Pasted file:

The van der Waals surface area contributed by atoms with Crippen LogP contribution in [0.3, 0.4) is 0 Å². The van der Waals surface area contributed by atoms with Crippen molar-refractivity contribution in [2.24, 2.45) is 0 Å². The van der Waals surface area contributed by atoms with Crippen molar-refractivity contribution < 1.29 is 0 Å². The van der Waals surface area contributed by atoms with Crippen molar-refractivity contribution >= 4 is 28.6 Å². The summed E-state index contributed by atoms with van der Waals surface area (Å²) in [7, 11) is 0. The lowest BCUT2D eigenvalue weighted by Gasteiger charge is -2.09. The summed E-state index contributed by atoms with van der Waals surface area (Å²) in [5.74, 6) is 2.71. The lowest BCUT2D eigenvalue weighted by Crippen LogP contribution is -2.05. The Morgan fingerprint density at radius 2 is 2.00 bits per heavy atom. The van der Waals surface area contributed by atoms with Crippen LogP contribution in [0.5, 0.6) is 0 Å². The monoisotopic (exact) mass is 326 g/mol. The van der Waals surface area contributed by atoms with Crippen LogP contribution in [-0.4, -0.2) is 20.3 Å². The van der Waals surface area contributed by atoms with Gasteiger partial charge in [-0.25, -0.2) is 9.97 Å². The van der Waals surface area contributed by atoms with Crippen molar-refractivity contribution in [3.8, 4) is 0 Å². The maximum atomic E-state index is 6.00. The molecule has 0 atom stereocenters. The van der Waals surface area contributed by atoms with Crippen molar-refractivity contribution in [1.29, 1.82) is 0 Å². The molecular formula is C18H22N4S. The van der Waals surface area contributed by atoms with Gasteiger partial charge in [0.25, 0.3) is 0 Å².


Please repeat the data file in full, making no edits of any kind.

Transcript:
The van der Waals surface area contributed by atoms with Crippen LogP contribution in [0.3, 0.4) is 0 Å². The van der Waals surface area contributed by atoms with Crippen molar-refractivity contribution in [2.24, 2.45) is 0 Å². The van der Waals surface area contributed by atoms with Crippen molar-refractivity contribution < 1.29 is 0 Å². The van der Waals surface area contributed by atoms with Crippen molar-refractivity contribution >= 4 is 28.6 Å². The summed E-state index contributed by atoms with van der Waals surface area (Å²) in [7, 11) is 0. The lowest BCUT2D eigenvalue weighted by Gasteiger charge is -2.09. The summed E-state index contributed by atoms with van der Waals surface area (Å²) in [5.74, 6) is 2.71. The lowest BCUT2D eigenvalue weighted by Crippen LogP contribution is -2.05. The Morgan fingerprint density at radius 2 is 2.00 bits per heavy atom. The van der Waals surface area contributed by atoms with Crippen LogP contribution in [0.5, 0.6) is 0 Å². The monoisotopic (exact) mass is 326 g/mol. The van der Waals surface area contributed by atoms with Crippen LogP contribution in [-0.4, -0.2) is 20.3 Å². The van der Waals surface area contributed by atoms with Gasteiger partial charge in [-0.25, -0.2) is 9.97 Å². The van der Waals surface area contributed by atoms with Crippen molar-refractivity contribution in [3.8, 4) is 0 Å². The maximum atomic E-state index is 6.00. The molecule has 0 atom stereocenters. The van der Waals surface area contributed by atoms with Crippen molar-refractivity contribution in [1.29, 1.82) is 0 Å². The molecular formula is C18H22N4S. The van der Waals surface area contributed by atoms with Gasteiger partial charge in [0.25, 0.3) is 0 Å².